Over the years, the hospital and the tree were like old friends to me. The bathroom, located on a lower level, had a window that sat on ground level, even with the courtyard. In the summer, it was always open and without a screen, well, you can imagine what might come in. I made certain never to leave my purse on the floor, in case there would be a “visitor”.

Dear Son had many ups and downs over the years but the tree somehow was reassuring to me. It always gave me hope when I had none. In the fall, the tree would lose it’s leaves and look dead in the winter and then in the spring, the tree would bud and these beautiful blooms would occur giving us spectacular color. I was always pleased when Dear Son’s visits coincided with the blooming of the tree. For some reason, the tree was something to look forward to and knowing that it bloomed every year, kind of reassured me, in an odd kind of way, that everything was going to be o.k. It also marked the passage of time.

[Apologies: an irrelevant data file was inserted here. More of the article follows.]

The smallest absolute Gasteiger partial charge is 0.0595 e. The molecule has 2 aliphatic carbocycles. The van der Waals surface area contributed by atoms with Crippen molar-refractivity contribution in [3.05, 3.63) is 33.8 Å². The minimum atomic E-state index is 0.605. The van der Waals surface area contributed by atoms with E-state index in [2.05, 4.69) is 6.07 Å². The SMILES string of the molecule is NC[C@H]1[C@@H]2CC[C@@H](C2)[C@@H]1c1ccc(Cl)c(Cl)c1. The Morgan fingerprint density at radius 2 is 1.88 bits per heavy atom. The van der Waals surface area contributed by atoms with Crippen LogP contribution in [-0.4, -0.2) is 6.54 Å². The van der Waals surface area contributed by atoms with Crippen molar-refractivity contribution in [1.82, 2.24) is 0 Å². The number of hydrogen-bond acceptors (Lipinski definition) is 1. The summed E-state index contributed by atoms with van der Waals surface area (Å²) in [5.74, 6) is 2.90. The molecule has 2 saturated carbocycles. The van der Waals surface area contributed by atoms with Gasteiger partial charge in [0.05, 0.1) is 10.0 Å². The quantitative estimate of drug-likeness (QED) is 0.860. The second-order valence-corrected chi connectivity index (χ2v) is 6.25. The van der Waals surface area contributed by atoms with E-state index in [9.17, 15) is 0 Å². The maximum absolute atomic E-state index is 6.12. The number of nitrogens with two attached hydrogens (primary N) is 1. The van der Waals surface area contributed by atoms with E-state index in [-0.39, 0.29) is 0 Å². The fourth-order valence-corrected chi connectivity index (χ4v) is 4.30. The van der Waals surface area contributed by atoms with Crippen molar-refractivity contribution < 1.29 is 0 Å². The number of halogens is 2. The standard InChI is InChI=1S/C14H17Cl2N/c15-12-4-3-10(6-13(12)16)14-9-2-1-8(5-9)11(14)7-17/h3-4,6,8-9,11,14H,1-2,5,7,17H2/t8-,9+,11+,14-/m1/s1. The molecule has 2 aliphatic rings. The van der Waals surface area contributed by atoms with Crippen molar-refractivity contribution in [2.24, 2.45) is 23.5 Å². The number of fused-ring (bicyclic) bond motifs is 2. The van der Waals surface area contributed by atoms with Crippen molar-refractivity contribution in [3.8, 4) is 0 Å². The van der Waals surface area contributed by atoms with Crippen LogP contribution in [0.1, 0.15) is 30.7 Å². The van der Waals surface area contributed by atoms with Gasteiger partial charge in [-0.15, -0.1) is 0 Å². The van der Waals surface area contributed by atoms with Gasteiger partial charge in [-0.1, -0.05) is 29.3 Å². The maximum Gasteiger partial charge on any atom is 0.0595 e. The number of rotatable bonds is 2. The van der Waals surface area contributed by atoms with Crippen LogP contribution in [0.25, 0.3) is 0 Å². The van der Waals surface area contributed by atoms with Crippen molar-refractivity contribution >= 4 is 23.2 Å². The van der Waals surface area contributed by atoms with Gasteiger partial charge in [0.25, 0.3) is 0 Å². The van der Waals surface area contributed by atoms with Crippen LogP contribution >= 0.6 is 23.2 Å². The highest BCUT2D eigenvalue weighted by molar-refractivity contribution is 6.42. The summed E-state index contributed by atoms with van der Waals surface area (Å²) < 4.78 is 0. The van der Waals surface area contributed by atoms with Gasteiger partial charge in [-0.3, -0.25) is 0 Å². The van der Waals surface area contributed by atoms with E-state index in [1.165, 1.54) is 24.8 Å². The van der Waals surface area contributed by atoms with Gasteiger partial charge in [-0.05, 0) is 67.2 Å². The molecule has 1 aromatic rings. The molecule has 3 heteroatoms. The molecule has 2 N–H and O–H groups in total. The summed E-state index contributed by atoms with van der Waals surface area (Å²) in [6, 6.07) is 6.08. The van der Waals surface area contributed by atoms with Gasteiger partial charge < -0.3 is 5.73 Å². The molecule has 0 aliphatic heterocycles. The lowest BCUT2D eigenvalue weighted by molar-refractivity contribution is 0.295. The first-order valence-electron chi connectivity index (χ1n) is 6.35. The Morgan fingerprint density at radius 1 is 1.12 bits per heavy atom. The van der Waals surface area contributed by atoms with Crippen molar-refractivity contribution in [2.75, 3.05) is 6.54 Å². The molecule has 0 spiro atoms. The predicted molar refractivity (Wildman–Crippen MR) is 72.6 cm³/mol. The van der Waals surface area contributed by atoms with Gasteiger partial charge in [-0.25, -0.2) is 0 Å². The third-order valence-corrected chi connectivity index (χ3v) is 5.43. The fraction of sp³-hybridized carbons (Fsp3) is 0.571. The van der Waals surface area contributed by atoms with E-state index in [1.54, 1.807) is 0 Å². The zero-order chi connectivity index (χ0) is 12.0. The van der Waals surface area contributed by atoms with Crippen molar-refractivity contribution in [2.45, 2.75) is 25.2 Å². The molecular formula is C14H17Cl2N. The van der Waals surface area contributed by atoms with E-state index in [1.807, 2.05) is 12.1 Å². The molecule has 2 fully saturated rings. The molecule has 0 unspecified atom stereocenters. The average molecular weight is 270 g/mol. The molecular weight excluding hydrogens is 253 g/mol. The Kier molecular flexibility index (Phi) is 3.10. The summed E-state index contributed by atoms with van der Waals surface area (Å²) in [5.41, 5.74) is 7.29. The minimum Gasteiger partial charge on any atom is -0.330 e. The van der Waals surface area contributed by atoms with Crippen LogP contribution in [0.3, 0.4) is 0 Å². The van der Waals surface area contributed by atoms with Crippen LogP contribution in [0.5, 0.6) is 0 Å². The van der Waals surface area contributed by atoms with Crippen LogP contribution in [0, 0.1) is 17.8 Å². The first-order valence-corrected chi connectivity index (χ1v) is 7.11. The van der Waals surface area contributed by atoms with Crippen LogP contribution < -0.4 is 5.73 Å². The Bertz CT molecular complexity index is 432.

Then, they built the new Children’s Hospital. The new hospital is fancy and nice. It has every amenity that you could imagine. As hospitals go, I must say that I love it. I have slept in enough hospitals with Dear Son that I feel I qualify as an “expert”. I stay with Dear Son during all of his hospitalizations, frequently sleeping on a piece of furniture that sometimes resembles a chair, sometimes resembles a cot but most of the time resembles what it is, a broken down piece of furniture that no longer unfolds into a bed. The new hospital had a nice bench that would open up into a bed and a bin to store the linens so the room could remain neat. The old hospital had a closet with a toilet, a sink and a bifold door along with a toilet paper dispenser that dispensed the tissue sheet by sheet; this was the washroom I used when I stayed with him. The bad news was that sometimes a cleaning person opened the door or the doctor would be standing outside the door while you were in the room. The new rooms have a refrigerator in every room, big flat screen televisions and a nice large washroom with a shower, complete with room to store your toiletries. This means that you don’t have to pack and unpack your bag a million times or parade down the hall at 5 a.m. without your make up to take a shower. But there is no tree.